Advertising’s Bill of Rights
In the advertising business, there are things which must be done in order to create an effective campaign. Think of it as Advertising’s Bill of Rights: Send the right message…to the right audience…in the right medium…at the right time…about the right product (or service)…which sells for the right price…in the right environment.
Although some other rights might be added to the list, this covers the basics. Here’s a closer look:
- Send the right message: In other words, watch your language. Instead of using empty claims and exaggerations like “fantastic,” “incredible” and “best ever,” stick to legitimate features and benefits. If you’re putting together a response ad (as opposed to an image, or institutional, ad), make a compelling offer – discounts, time-sensitive offers, two-for-price of one, etc.
- To the right audience: There’s no such thing as selling to “everyone.” On any given day, only a small slice of the total audience is in the market for a new car or a refrigerator or a pair of jeans. Aim your message at the people who want/need/qualify to buy what your advertiser is selling.
- In the right medium: It’s rare when a particular product is limited to only one possible media outlet. As a result, most of your advertisers are deciding between two or more choices. The first order of business is to learn as much as possible about the media product(s) you sell. Then learn all you can about the other choices in your market. That will put you in position to make fair – and convincing – comparisons between Choices A, B and C. Along the way, you will confirm ways to present your paper’s print and online products as the right picks.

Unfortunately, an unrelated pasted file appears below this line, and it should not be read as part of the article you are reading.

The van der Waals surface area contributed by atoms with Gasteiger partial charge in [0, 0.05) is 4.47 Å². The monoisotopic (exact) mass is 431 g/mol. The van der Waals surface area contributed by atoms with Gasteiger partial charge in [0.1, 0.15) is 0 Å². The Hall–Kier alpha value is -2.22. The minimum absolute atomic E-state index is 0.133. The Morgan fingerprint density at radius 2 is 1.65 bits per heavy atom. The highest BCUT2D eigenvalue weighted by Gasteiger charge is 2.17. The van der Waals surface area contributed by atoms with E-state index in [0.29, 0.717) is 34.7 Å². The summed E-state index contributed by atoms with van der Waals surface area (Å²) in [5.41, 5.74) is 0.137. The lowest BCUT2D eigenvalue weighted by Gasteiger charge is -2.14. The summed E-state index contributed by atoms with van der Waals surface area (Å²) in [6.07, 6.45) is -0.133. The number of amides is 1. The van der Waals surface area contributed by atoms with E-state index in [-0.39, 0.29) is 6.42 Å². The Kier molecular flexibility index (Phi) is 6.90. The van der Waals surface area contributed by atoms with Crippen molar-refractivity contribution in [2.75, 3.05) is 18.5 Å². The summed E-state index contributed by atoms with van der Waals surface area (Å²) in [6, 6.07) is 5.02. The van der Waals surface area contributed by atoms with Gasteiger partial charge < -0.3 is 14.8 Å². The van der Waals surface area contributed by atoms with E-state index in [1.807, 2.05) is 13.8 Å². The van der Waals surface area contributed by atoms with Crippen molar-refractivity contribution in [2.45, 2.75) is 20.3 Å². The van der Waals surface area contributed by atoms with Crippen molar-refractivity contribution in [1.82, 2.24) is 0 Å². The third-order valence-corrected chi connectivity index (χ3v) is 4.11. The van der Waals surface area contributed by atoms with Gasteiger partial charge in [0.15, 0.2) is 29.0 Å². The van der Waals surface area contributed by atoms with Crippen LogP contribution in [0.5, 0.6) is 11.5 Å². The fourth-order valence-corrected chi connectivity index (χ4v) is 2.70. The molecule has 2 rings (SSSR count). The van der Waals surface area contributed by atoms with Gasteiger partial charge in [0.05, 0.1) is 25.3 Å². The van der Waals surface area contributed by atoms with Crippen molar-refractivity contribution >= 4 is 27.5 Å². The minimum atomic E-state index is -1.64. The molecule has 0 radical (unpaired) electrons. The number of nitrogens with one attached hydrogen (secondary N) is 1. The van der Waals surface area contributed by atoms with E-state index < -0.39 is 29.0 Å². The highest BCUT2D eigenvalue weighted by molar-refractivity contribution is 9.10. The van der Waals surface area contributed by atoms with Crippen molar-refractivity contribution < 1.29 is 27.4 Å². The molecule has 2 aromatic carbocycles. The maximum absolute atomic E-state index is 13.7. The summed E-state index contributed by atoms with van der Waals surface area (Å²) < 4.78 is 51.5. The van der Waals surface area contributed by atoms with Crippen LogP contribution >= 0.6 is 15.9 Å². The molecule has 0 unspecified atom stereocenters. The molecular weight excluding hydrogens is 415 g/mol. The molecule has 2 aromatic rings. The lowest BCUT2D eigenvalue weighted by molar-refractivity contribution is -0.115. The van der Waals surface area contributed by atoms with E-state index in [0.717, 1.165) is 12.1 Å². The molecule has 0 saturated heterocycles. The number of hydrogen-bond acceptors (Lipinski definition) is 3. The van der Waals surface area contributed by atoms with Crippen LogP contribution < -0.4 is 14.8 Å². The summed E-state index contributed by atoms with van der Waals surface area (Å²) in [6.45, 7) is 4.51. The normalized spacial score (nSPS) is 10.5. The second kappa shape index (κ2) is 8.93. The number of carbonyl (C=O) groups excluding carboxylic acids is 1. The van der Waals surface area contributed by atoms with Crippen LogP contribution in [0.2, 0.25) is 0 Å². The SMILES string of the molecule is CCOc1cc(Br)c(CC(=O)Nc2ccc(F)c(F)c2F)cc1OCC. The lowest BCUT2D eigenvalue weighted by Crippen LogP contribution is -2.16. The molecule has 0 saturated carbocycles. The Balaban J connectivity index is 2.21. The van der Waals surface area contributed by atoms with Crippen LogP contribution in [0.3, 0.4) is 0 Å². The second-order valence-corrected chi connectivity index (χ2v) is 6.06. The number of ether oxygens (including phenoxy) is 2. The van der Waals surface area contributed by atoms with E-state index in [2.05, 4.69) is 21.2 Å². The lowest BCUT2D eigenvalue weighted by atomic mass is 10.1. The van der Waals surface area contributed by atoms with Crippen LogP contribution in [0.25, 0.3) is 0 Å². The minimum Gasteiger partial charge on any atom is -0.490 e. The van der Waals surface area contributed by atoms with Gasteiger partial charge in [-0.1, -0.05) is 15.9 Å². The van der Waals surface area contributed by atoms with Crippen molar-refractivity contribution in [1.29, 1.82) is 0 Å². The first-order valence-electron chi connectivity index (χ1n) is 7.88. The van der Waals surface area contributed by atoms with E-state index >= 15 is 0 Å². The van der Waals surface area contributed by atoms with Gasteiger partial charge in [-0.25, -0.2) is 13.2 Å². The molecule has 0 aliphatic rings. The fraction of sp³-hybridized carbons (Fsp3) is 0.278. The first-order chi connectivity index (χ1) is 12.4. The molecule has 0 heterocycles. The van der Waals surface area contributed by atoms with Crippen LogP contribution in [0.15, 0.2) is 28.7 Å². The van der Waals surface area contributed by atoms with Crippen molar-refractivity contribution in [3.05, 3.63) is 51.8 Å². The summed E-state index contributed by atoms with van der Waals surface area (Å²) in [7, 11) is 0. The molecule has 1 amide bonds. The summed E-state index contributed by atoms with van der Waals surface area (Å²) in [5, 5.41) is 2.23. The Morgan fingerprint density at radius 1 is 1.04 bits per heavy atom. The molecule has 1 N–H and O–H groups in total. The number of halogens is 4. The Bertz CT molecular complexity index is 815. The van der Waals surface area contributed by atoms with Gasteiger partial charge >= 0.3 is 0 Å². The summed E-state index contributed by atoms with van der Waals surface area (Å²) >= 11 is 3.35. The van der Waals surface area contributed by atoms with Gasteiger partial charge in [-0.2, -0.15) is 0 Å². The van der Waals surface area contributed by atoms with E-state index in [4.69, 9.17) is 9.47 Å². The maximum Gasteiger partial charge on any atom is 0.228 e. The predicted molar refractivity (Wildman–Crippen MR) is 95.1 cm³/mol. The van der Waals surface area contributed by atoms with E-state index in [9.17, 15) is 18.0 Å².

- At the right time: While some products and services are viable all year long, others are seasonal. Unless your publication is in a year-round cold climate, don’t try to sell snow shovels in July.
- About the right product (or service): Likewise, it’s not smart to advertise lawn furniture or residential termite services in a congested area with high-rise apartment buildings.
- Which sells for the right price: A car dealer told me about a salesperson who approached a man in the used car lot. When the man asked, “How much is this truck?” the salesperson replied, “$19,900.” The man said, “But the tag says $15,000. Do you think I’m some kind of fool?” The salesman said, “No sir, I was just checking to make sure.”
Encourage your advertisers to price their products fairly. If the price is wrong, no one will buy.
- In the right environment: Measurements of success shouldn’t stop when an ad runs. Sure, advertising can generate traffic, but if consumers encounter rude employees in the advertiser’s place of business, they will leave. And you can say the same for poor parking, inconvenient hours, dirty floors, and complicated return policies.
True advertising success calls for the entire Bill of Rights, not just one or two.
(c) Copyright 2020 by John Foust. All rights reserved.
John Foust has conducted training programs for thousands of newspaper advertising professionals. Many ad departments are using his training videos to save time and get quick results from in-house training. E-mail for information: email@example.com